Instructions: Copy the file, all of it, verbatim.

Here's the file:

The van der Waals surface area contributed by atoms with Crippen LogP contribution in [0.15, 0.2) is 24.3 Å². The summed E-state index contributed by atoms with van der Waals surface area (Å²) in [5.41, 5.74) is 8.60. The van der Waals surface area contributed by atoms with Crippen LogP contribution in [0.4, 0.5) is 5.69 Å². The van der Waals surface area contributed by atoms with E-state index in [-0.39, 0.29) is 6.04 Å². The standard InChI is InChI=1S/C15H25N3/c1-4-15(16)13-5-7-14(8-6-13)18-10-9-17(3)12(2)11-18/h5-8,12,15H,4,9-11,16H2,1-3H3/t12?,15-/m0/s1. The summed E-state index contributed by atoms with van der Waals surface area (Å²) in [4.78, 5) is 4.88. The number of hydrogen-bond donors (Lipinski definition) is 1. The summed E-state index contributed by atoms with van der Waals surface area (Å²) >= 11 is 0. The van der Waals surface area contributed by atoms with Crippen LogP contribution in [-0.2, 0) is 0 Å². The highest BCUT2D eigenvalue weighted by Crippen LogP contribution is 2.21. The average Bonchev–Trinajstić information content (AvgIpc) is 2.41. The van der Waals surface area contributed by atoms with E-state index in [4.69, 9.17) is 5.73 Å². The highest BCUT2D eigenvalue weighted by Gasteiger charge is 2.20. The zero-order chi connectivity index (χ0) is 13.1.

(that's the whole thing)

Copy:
The van der Waals surface area contributed by atoms with Crippen LogP contribution in [0.15, 0.2) is 24.3 Å². The summed E-state index contributed by atoms with van der Waals surface area (Å²) in [5.41, 5.74) is 8.60. The van der Waals surface area contributed by atoms with Crippen LogP contribution in [0.4, 0.5) is 5.69 Å². The van der Waals surface area contributed by atoms with E-state index in [-0.39, 0.29) is 6.04 Å². The standard InChI is InChI=1S/C15H25N3/c1-4-15(16)13-5-7-14(8-6-13)18-10-9-17(3)12(2)11-18/h5-8,12,15H,4,9-11,16H2,1-3H3/t12?,15-/m0/s1. The summed E-state index contributed by atoms with van der Waals surface area (Å²) in [4.78, 5) is 4.88. The number of hydrogen-bond donors (Lipinski definition) is 1. The summed E-state index contributed by atoms with van der Waals surface area (Å²) >= 11 is 0. The van der Waals surface area contributed by atoms with Crippen LogP contribution in [-0.2, 0) is 0 Å². The highest BCUT2D eigenvalue weighted by Crippen LogP contribution is 2.21. The average Bonchev–Trinajstić information content (AvgIpc) is 2.41. The van der Waals surface area contributed by atoms with E-state index in [4.69, 9.17) is 5.73 Å². The highest BCUT2D eigenvalue weighted by Gasteiger charge is 2.20. The zero-order chi connectivity index (χ0) is 13.1.